high hopes for hemp

This “hempcrete” brick is an example of what went into Bob Clayton’s Tarpon Springs house, the first in Florida built of the material. / Photos by J.D. Vivian

Gov. Rick Scott has signed a hemp-related bill, SB 1726, titled Industrial Hemp Pilot Projects. The law, which takes effect July 1, gives the Florida Department of Agriculture and Consumer Services (DACS) the “authorization and oversight of the development of industrial hemp pilot projects at the University of Florida, Florida Agricultural and Mechanical University, and any land-grant university in the state that has a college of agriculture.”

According to the bill that Scott signed, “These universities may develop pilot projects to cultivate, process, test, research, create and market safe and effective commercial applications for industrial hemp in the agricultural sector in this state.”

Hemp is versatile

Bob Clayton advocates strongly for growing the crop in Florida. His “hempcrete” Tarpon Springs house — the first in the state, built in 2014 — meets all construction codes. He spent $65,000 to import the materials from England, since hemp cannot be legally grown in Florida.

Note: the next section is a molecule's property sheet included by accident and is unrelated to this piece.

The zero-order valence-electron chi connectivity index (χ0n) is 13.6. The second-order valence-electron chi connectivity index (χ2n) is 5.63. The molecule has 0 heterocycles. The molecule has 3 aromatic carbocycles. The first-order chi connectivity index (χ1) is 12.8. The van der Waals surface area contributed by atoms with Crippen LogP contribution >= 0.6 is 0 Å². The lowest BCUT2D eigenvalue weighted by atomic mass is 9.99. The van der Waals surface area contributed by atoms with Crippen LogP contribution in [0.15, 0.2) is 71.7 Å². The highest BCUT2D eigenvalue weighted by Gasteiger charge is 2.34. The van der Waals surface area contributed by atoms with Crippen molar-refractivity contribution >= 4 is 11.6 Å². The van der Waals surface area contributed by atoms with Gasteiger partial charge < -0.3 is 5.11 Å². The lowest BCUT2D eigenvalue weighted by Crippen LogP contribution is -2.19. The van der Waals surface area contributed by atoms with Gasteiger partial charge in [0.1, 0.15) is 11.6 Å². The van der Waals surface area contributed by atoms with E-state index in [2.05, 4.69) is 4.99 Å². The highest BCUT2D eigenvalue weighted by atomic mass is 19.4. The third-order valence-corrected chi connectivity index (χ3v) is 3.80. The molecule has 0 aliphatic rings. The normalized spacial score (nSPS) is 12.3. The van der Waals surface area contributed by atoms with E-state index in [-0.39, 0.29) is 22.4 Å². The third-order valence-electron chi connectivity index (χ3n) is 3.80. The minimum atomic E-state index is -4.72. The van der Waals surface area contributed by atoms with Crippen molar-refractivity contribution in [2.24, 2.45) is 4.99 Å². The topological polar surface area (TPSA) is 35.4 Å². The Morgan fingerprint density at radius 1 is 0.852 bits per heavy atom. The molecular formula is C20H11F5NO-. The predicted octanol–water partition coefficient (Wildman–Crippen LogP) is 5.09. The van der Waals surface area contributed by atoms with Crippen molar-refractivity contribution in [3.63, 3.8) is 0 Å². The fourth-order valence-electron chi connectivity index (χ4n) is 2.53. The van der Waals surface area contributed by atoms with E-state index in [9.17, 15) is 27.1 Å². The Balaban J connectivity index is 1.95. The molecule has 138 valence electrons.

Bob Clayton, a retired mechanical engineer, designed his “hempcrete” house to look like any other. / J.D. Vivian


For more information, read “Crop failure: Despite great promise, ramie disappears” at floridafoodandfarm.com/farm/crop-failure-despite-great-promise-ramie-disappears and “High hopes for hemp” at floridafoodandfarm.com/farm/high-hopes-for-hemp.

Five fast facts about hemp (source: Popular Mechanics Magazine‘s February 1938 article “New Billion-Dollar Crop“).

Hemp:
1) “is an easy crop to grow”;
2) “can be grown in any state”;
3) is efficient: “government figures estimate that 10,000 acres devoted to hemp will produce as much paper as 40,000 acres of average pulp land.”
4) “will not compete with other American products”;
5) “has great tensile strength and durability … and is one of the toughest fibers in the world.”